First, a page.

Some of the white men were very thin, and their mouths were dry and hard and black. They had no fur clothing on. One of them was called "Agloocar" and another "Too-looah," another one was called "Doktook." The first time Ag-loo-ka came he did not come inside; next morning he entered one of the tents of the four families camping there on the west shore. Ag-loo-ka and his men had come along, the men dragging a large sledge laden with a boat and a smaller sledge with provisions. Close by the Inuits they erected a tent; some of the men slept in the boat. The time was late, the sea-ice was nearly ready to break up. Tetqataq saw Ag-loo-ka kill two geese, and his men were busy shooting. Ag-loo-ka tried very hard to talk to the Inuits, but did not say much to them. He had a little book as he sat in Ukuararssuk's tent and wrote notes. He ate a piece of seal raw, as big as the fore and next fingers to the first joint. He then said he was going to Iwillik. The next spring, I saw a tent on the shore. There were dead bodies in the tent, and outside were some covered over with sand. There were also knives, forks, spoons, watches, blankets, and many books.

II. Testimony Relating to "Starvation Cove"

Eveeshuk, testimony given to Charles Francis Hall, 1869

Q. Did you ever go to the place where the boat with many dead Kabloonas was found by the Innuits? Ans. Yes, I have been there. Q. Where is the place? Ans. I now show her Rae's chart; she puts her finger on the w. side of the Inlet west of Pt. Richardson & says that was the place where the boat was found. Q. Did you see any bones of the white men there? Ans. She did -- the land low & muddy there -- the sea-water close to. Saw pieces of the boat after the Innuits had broken it up. Q. Can bones -- skeleton bones -- be seen there now when snow and ice are gone? Ans. She thinks not, for it is so muddy there & the mud so soft that they have all sunk down into it. She continues -- One man's body when found by the Innuits had the flesh all on & not mutilated except the hands sawed off at the wrists -- the rest a great many had their flesh cut off as if some one or other had cut it off to eat.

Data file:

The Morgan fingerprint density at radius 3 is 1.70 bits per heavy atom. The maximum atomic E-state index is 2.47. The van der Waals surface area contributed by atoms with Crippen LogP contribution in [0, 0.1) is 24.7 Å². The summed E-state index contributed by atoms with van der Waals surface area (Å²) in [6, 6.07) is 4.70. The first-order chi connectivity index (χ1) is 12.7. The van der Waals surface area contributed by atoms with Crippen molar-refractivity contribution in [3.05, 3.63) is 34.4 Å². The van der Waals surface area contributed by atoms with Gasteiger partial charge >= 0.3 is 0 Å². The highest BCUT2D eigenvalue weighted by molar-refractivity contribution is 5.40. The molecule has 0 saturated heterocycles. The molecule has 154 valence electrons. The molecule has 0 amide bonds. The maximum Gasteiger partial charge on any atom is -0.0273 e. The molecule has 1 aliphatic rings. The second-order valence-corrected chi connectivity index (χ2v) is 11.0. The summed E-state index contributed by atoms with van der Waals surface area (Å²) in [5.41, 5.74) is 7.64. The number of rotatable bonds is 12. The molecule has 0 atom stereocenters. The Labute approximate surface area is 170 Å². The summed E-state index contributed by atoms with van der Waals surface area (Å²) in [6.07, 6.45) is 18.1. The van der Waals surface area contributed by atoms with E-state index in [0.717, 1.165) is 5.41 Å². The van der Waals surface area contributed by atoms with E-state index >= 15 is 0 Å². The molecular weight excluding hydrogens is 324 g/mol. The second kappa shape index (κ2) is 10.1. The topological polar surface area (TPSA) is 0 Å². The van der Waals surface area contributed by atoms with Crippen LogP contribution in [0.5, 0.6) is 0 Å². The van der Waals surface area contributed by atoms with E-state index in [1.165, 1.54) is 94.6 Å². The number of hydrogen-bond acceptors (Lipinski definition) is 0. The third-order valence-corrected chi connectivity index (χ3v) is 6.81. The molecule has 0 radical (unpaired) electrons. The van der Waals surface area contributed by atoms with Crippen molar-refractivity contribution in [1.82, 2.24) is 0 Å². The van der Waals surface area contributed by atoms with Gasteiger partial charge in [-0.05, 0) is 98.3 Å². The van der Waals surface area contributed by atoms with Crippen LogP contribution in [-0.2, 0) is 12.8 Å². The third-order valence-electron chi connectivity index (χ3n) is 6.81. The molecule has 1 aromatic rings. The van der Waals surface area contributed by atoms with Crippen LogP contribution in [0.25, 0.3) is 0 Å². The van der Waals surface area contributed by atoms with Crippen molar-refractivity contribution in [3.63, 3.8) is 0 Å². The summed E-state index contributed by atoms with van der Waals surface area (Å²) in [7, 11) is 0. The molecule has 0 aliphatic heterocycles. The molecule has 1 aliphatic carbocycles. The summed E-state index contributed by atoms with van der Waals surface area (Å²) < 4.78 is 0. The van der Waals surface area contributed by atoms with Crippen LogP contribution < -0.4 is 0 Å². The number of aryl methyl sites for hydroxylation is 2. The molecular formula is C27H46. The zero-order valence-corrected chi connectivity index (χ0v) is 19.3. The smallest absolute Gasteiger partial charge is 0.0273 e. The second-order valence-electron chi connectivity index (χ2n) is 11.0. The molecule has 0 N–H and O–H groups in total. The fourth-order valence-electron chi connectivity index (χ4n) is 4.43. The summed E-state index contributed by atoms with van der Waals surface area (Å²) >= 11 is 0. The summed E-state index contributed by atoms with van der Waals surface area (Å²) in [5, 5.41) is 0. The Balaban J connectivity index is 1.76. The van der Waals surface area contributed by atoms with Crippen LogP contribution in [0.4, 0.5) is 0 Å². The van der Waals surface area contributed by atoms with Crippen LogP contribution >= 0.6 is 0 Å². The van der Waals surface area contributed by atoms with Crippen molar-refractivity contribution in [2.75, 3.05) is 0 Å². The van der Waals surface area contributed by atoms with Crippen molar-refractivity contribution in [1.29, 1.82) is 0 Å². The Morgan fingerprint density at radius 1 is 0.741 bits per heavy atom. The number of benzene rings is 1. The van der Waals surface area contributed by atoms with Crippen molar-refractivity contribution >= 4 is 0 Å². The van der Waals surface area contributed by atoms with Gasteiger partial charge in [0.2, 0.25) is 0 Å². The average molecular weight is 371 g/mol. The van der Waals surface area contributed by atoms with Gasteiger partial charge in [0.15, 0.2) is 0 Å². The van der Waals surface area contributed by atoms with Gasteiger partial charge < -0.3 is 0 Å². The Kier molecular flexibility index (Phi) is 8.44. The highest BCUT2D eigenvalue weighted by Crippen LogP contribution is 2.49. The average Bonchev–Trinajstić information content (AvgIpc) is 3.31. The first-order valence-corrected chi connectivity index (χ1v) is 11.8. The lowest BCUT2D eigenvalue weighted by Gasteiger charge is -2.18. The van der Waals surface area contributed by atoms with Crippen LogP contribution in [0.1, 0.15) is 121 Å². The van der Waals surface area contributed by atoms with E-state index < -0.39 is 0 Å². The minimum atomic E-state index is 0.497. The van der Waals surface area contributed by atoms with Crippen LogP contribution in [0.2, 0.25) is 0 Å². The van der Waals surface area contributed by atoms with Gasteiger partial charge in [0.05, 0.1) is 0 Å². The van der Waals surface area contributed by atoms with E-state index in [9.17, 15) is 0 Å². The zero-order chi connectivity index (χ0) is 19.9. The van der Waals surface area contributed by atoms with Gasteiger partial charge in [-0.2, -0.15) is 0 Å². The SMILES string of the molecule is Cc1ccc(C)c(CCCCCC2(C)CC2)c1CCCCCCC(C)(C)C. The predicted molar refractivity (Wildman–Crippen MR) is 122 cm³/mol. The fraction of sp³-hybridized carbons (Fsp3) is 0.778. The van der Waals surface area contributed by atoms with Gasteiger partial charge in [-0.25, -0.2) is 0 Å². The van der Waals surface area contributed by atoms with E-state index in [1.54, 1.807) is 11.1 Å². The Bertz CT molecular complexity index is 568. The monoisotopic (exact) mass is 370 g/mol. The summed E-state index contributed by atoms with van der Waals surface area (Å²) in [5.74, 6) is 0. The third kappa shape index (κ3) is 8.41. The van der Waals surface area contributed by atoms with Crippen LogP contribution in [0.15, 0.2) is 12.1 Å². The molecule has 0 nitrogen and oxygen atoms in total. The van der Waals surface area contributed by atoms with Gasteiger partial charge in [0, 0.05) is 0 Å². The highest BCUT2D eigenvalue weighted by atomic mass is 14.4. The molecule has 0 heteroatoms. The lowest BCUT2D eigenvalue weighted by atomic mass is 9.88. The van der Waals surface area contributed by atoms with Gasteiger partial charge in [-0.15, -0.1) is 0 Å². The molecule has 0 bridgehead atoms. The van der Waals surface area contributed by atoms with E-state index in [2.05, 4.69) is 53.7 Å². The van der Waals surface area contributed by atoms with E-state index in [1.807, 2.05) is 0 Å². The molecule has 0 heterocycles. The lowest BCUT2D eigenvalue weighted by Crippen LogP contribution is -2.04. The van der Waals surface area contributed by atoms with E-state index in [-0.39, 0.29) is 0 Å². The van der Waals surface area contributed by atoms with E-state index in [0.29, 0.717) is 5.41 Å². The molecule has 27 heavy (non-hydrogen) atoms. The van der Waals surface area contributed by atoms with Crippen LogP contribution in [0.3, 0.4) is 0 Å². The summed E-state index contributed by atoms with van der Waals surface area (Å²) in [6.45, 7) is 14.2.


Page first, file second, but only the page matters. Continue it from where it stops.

Tooktoocheer, testimony given to Lieutenant Schwatka, 1879

The boat was right side up. Outside the boat he saw a number of skulls. He also saw bones from legs and arms that appeared to have been sawed off. Inside the boat was a box filled with bones, and another box filled with books and papers. There was also canvas and four sticks, and a number of watches, open-faced; a few were gold, but most were silver. They are all lost now. They were given to the children to play with and have been broken up and lost. His reason for thinking that they had been eating each other was because the bones were cut with a knife or saw. They found one big saw and one small one in the boat; also a large red tin case of smoking tobacco and some pipes. The bones are now covered up with sand and sea-weed, as they were lying just at the high- water mark.

III. Inuit testomony relating to Franklin's Last Ship

The morning of May 14, 1879, began a day which was introduced by an unusual situation and ended by becomong one of the most fateful days in our journey. We were continuing our way along the river [Hayes River, named by Schwatka in honor of the President] . . . at two o'clock that afternoon our moment of fate commenced its development. It began with the discovery of a recently upturned block of snow, and soon we came upon an igloo -- deserted -- but close by were two caches of musk-ox and furs. A trail, formed by dragging a musk-ox skin loaded with the belongings of these unknown people, led us on. Our natives pronounced this trail as being two days old, and believed that on the morrow we would come upon the trail-makers

Bright and early on the morning of May 15 we broke camp, being well on our way for some time whem, rounding a sharp bend in Hayes River, we came suddenly in sight of three igloos, about a mile distant.

A we approached, a number of the occupants who were standing around fled to their igloos and persistently remained there. According to the custom of their country (as Joe explained it) we armed ourselves, leaving the women and children with the sleds, and marched in a line to within about a hundred yards of the igloo.

Ikqueesik now went forward and commenced shouting at the top of his voice. His words must have reassured them as they had the desired effect of bringing the affrighted occupants out into sight. They formed a line with bows, arrows, and spears or kinves, and, as we moved up to within a few feet, they began a general stroking of their breasts, calling "Munnik-toomee" (Welcome).

They proved to be a band of Ooquesik-Salik Esquimaux, numbering seven or eight men and probably twice as many women and children. The head man, Ikinnelik-Puhtoorak, an Ookjoolik, was the leader of a once powerful band inhabiting the northern and western shores of the Adelaide peninsula and adjacent shores of King William land. Famine and inroads of neighboring bands had reduced the tribe to a handful. Their land was now the possession of the Netchilluks and Kidnelik Esquimaux. Of the latter thay had great fear and had mistaken us for this band when we first appeared.